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Published: Nov 01, 2022 6 min read

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Even if you missed out on buying I bonds when their interest rate was at an all-time high, you can still snag them with a brand new rate that remains historically elevated.

The new annualized rate for Series I Savings Bonds, aka I bonds, is 6.89%, the Department of the Treasury announced Tuesday. The previous rate was 9.62% for I bonds purchased at any point between May and Oct. 28. For I bonds bought within the six months leading up to last May, the rate was 7.12%.

Buying I bonds between now and the end of April 2023 will lock in the new 6.89% rate for six months. This brand new rate is higher than the 6.48% that most experts predicted.

Inflation and I bonds rates

The reason why I bonds have boasted such attractive rates lately is because they are pegged to inflation, hence the “I” in I bonds. When setting new rates every six months, the Treasury Department factors in the latest inflation data. Scorching inflation in recent months pushed I bond rates to a record high of 9.62%, which just sunset Friday.

The bonds became so popular that buyers crashed the Treasury’s website hours before the deadline to lock in the 9.62% rate. A Treasury Department spokesperson told Money that it sold nearly $1 billion worth of I bonds on Friday alone, and almost $7 billion in the month of October.

While a notable dip from the record high, a 6.89% rate that is guaranteed for six months is nothing to balk at.

Additionally, I bonds purchased between now and the end of April 2023 come with an added perk that the previous round of I bonds did not: a fixed rate of 0.40%. While I bonds are better known for the six-month interest rate that is tied to inflation, the total (composite) rate for I bonds may also include a fixed rate that is set by the Treasury Department and does not change over the life of the bond. In other words, if you purchase an I bond now, it will lock in that 0.40% fixed rate until it matures in 30 years or until you cash it out, whichever is sooner.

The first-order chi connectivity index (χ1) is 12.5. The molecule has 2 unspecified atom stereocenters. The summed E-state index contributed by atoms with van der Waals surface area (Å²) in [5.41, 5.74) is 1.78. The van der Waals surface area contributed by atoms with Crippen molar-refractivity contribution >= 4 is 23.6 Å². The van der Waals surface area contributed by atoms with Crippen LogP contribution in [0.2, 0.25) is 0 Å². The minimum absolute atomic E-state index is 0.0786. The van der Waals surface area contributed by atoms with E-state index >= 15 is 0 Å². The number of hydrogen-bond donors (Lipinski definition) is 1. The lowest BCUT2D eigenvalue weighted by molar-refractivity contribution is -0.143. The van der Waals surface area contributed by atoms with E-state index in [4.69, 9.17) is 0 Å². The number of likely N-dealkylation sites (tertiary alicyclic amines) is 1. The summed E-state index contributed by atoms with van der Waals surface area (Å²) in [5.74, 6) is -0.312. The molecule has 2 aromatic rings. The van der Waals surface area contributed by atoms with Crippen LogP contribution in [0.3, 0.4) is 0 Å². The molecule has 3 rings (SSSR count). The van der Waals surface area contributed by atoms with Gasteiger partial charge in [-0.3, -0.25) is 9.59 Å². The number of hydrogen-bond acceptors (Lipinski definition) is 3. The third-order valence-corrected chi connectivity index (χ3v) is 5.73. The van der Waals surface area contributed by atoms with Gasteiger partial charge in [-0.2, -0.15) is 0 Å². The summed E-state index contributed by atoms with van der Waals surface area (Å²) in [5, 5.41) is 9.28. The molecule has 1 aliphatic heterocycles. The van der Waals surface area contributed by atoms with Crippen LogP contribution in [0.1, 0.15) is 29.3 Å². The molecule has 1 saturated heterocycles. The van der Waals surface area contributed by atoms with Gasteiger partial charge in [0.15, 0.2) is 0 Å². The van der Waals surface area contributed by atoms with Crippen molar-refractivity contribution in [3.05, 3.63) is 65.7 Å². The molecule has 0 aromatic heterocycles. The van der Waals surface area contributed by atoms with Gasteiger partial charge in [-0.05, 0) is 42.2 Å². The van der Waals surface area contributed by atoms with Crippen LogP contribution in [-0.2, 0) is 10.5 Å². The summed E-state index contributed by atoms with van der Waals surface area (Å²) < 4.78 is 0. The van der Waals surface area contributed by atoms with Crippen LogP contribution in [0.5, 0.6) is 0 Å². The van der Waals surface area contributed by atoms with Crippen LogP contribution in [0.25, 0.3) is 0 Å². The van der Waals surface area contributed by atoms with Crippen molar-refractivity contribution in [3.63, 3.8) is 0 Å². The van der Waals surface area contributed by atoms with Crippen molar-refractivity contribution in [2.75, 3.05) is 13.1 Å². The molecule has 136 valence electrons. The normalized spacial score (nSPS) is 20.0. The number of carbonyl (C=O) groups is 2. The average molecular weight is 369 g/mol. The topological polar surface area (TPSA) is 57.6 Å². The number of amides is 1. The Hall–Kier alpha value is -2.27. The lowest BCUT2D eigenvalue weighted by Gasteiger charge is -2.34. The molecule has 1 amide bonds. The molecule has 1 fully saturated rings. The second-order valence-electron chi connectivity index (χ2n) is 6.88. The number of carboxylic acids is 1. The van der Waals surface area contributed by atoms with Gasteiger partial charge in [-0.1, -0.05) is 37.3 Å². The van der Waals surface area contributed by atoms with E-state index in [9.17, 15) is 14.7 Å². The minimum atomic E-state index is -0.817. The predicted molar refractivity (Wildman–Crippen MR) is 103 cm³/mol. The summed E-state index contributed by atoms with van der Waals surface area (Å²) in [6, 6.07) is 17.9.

When the I bond rate was 9.62%, that was entirely due to its inflation rate — aka the variable rate. At the time, the fixed rate was zero. The fixed rate has been zero since May 2020.

Prior to the pandemic and the ongoing bout of inflation, the last time the annualized rate for I bonds exceeded 6% was in 2005.

Financial experts often suggest viewing I bonds like an inflation-protected savings account. In that light, the current rate is much higher than those offered by typical certificate-of-deposit (CD) or high-yield savings accounts.

For reference, the national average rate for savings accounts is currently 0.21%, according to the FDIC. However, a handful of online banks offer annual percentage yields, or APYs, much higher than that. Ally Bank, for example, has been hiking its rates for savers and currently offers a 2.35% APY at press time. Capital One just announced a notable 3% APY on its online savings account as well.

Unlike savings accounts, the interest earned from I bonds is not taxable at a state or local level, and is only taxed federally when cashed out. If bonds are being put toward qualifying education expenses, it’s possible to get federal taxes waived altogether.

How to buy I bonds at 6.89%

Even though the interest rate has dipped, I bonds are a uniquely safe and relatively predictable investment. I bond proponents underscore that the bonds provide a nearly risk-free place to park your savings that’s shielded from the volatility of the stock market and rapidly rising consumer prices.

However, buying I bonds can be a headache. Only the Treasury Department issues the government bonds, and the core method of purchase is through the department’s website, Treasury Direct.

The website has a reputation for being clunky, and the recent crash ahead of the Friday purchase deadline for the 9.62% rate — despite the site being redesigned last month — has all but cemented its notoriety. Money recently tested the online buying process, and it took roughly 20 minutes with no entry mistakes to open an account and purchase the bonds. (Changing or correcting account details after the fact could extend that timeline by days or possibly weeks.)

The Treasury Department limits purchases of electronic I bonds to $10,000 per calendar year, though you can also buy up to $5,000 worth of paper I bonds to extend the overall annual purchase cap to $15,000. The only way to purchase paper versions, however, is by electing to use your tax refund money using IRS form 8888 at the time of filling your taxes.

Electronic I bonds can be bought in any increment, starting at $25. Paper I bonds come in the form of $50, $100, $200, $500 or $1,000 bonds.

In addition to these purchasing caveats, potential buyers should know that I bonds can’t be cashed out within one year of purchase (unless in case of a qualifying emergency), and if the bonds are cashed out within five years, they lose the final three months worth of interest.

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